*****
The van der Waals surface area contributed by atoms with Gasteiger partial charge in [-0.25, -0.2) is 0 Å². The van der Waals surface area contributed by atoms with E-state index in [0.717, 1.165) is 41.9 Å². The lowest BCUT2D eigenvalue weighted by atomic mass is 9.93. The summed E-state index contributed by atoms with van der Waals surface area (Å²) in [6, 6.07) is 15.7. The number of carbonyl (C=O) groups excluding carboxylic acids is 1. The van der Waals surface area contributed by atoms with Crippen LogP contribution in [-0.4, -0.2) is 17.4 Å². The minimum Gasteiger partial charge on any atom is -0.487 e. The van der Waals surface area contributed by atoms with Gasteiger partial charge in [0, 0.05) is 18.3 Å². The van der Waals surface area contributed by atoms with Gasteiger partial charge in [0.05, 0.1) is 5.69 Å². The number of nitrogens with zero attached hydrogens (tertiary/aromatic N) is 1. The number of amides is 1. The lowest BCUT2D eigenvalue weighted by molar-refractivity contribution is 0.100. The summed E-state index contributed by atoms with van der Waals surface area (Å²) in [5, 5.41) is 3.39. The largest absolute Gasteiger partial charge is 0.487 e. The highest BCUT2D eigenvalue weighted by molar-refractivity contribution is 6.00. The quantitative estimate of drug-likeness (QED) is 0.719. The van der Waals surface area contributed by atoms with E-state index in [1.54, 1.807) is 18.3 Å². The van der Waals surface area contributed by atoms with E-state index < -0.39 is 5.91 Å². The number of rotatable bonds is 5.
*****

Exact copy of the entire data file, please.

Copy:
The van der Waals surface area contributed by atoms with Gasteiger partial charge in [-0.25, -0.2) is 0 Å². The van der Waals surface area contributed by atoms with E-state index in [0.717, 1.165) is 41.9 Å². The lowest BCUT2D eigenvalue weighted by atomic mass is 9.93. The summed E-state index contributed by atoms with van der Waals surface area (Å²) in [6, 6.07) is 15.7. The number of carbonyl (C=O) groups excluding carboxylic acids is 1. The van der Waals surface area contributed by atoms with Crippen LogP contribution in [-0.4, -0.2) is 17.4 Å². The minimum Gasteiger partial charge on any atom is -0.487 e. The van der Waals surface area contributed by atoms with Gasteiger partial charge in [0, 0.05) is 18.3 Å². The van der Waals surface area contributed by atoms with Gasteiger partial charge in [0.05, 0.1) is 5.69 Å². The number of nitrogens with zero attached hydrogens (tertiary/aromatic N) is 1. The number of amides is 1. The lowest BCUT2D eigenvalue weighted by molar-refractivity contribution is 0.100. The summed E-state index contributed by atoms with van der Waals surface area (Å²) in [5, 5.41) is 3.39. The largest absolute Gasteiger partial charge is 0.487 e. The highest BCUT2D eigenvalue weighted by molar-refractivity contribution is 6.00. The quantitative estimate of drug-likeness (QED) is 0.719. The van der Waals surface area contributed by atoms with E-state index in [1.54, 1.807) is 18.3 Å². The van der Waals surface area contributed by atoms with E-state index < -0.39 is 5.91 Å². The number of rotatable bonds is 5.